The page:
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State of Florida

 

Public Service Commission

Capital Circle Office Center ● 2540 Shumard Oak Boulevard
Tallahassee, Florida 32399-0850

-M-E-M-O-R-A-N-D-U-M-

 

DATE:

February 27, 2014

TO:

Office of Commission Clerk (Stauffer)

FROM:

Office of the General Counsel (Barrera, Crawford, Gilcher)

Division of Economics (Draper, King)

RE:

Docket No. 130188-EM Ė Complaint regarding electric rate structure for Gainesville Regional Utilities.

AGENDA:

03/13/2014 Ė Regular Agenda ĖMotion to Dismiss, Oral Argument Is Requested - Participation Limited To Interested Persons

COMMISSIONERS ASSIGNED:

All Commissioners

PREHEARING OFFICER:

Balbis

CRITICAL DATES:

None

SPECIAL INSTRUCTIONS:

None

 

Case Background

On July 16, 2013, Gainesville Regional Utilities (GRU) customers, Eye Associates of Gainesville, LLC and Deborah L. Martinez (Complainants), filed a Petition for Expedited Review of Electric Rate Structure for Gainesville Regional Utilities (Complaint), requesting a formal administrative hearing to review GRUís electric rate structure.† On August 2, 2013, GRU filed a motion to dismiss (Motion).† Complainants filed a response in opposition to GRUís Motion and a request for oral argument on August 12, 2013.

 

GRU is a municipal utility wholly owned by the City of Gainesville.† GRUís distribution system serves approximately 93,000 retail customers in both the incorporated and unincorporated areas of its service territory.† GRU also provides wholesale electric service to the City of Alachua pursuant to the terms of a wholesale power contract that has been in place since 1988, and which was renewed on January 1, 2011, for a term of ten years.†

 

 

This recommendation addresses GRUís Motion to dismiss, the Complainantsí response to the Motion and request for oral argument. †The Commission has jurisdiction over this matter pursuant to Section 366.04(2), Florida Statutes (F.S.).

 


Discussion of Issues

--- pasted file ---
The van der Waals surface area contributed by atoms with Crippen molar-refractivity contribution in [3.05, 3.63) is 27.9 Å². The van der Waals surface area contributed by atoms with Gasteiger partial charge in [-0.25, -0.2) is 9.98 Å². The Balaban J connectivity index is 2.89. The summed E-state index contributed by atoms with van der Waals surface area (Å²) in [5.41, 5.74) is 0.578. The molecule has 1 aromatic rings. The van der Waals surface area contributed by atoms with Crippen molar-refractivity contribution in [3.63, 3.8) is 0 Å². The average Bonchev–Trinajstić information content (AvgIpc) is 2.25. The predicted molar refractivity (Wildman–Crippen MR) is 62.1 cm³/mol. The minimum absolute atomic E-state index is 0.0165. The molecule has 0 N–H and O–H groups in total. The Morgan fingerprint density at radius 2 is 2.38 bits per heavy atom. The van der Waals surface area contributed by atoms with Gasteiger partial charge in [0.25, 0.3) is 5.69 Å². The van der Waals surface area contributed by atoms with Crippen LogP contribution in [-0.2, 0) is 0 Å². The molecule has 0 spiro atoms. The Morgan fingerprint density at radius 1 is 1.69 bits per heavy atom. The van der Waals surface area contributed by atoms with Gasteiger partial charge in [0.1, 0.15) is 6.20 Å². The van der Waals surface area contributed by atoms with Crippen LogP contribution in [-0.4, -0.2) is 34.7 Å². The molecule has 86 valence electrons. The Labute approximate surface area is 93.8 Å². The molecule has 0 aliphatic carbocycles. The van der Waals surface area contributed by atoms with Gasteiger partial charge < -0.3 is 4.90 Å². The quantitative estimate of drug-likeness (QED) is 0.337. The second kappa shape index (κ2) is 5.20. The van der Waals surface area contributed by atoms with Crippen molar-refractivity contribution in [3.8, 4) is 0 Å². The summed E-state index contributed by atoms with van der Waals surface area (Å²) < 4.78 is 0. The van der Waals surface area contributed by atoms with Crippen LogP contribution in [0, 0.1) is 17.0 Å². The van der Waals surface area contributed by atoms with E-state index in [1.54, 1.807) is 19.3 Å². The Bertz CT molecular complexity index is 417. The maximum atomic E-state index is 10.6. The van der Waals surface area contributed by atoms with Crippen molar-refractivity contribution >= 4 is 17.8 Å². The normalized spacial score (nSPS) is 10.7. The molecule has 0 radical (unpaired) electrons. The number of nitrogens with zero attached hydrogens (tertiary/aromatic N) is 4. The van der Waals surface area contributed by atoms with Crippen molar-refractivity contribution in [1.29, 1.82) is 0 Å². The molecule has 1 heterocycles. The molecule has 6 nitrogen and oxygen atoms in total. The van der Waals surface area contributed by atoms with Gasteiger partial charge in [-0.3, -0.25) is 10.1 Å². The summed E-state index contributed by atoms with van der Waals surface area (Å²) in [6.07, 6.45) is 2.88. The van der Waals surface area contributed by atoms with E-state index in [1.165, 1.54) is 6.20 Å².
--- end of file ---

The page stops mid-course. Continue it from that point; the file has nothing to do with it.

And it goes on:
Issue 1

 Should the Commission grant Complainantsí Request for Oral Argument on GRUís Motion to Dismiss?

Recommendation

 Yes.† The request for oral argument should be granted in order to assist the Commission to understand the partiesí arguments and positions on the motion to dismiss. †If the Commission grants oral argument, staff recommends granting each side five (5) minutes.† (Barrera, Gilcher)

Staff Analysis

 Oral Arguments are governed by Rule 25-22.0022(1), Florida Administrative Code (F.A.C.), which provides, in pertinent part:

 

Oral argument must be sought by separate written request filed concurrently with the motion on which argument is requested Ö. †Failure to timely file a request for oral argument shall constitute waiver thereof. †Failure to timely file a response to the request for oral argument waives the opportunity to object to oral argument. The request for oral argument shall state with particularity why oral argument would aid the CommissionersÖ in understanding and evaluating the issues to be decided, and the amount of time requested for oral argument.

 

††††††††††† In their request for oral argument, Complainants suggest that oral argument will assist the Commission in understanding the stated cause of action upon which relief may be granted and why they believe the GRU Motion should be denied.† Complainants further request that each side be granted five (5) minutes for oral argument at the Agenda Conference at which the Motion will be heard by the Commission.† GRU did not file an objection to Complainantsí request for oral argument.

 

††††††††††† Pursuant to Rule 25-22.0022(3), F.A.C., granting or denying a request for oral argument is within the sole discretion of the Commission.† Complainants stated that they believe oral argument would assist the Commission.† Staff recommends that the Commission grant the request for oral argument as it believes oral argument will assist with understanding and evaluating the issues to be decided.† If the Commission grants oral argument, staff recommends granting each side five (5) minutes.

 


Issue 2

 Should the Commission grant GRUís Motion to Dismiss?

Recommendation

 Yes.† The Commission should grant GRUís Motion to Dismiss and dismiss, with prejudice, the portions of the Complaint regarding GRUís rates and the wholesale contract.† The portion of the Complaint challenging the rate structure in effect at the time the Complaint was filed should be dismissed without prejudice as moot.† Complainants should be given leave to file an amended Complaint based on GRUís current rate structure within 15 days of the Commissionís decision.† The amended Complaint should state with specificity those sections of the rate structure Complainants challenge, the reasons therefor, and the specific relief requested.† (Barrera, Gilcher)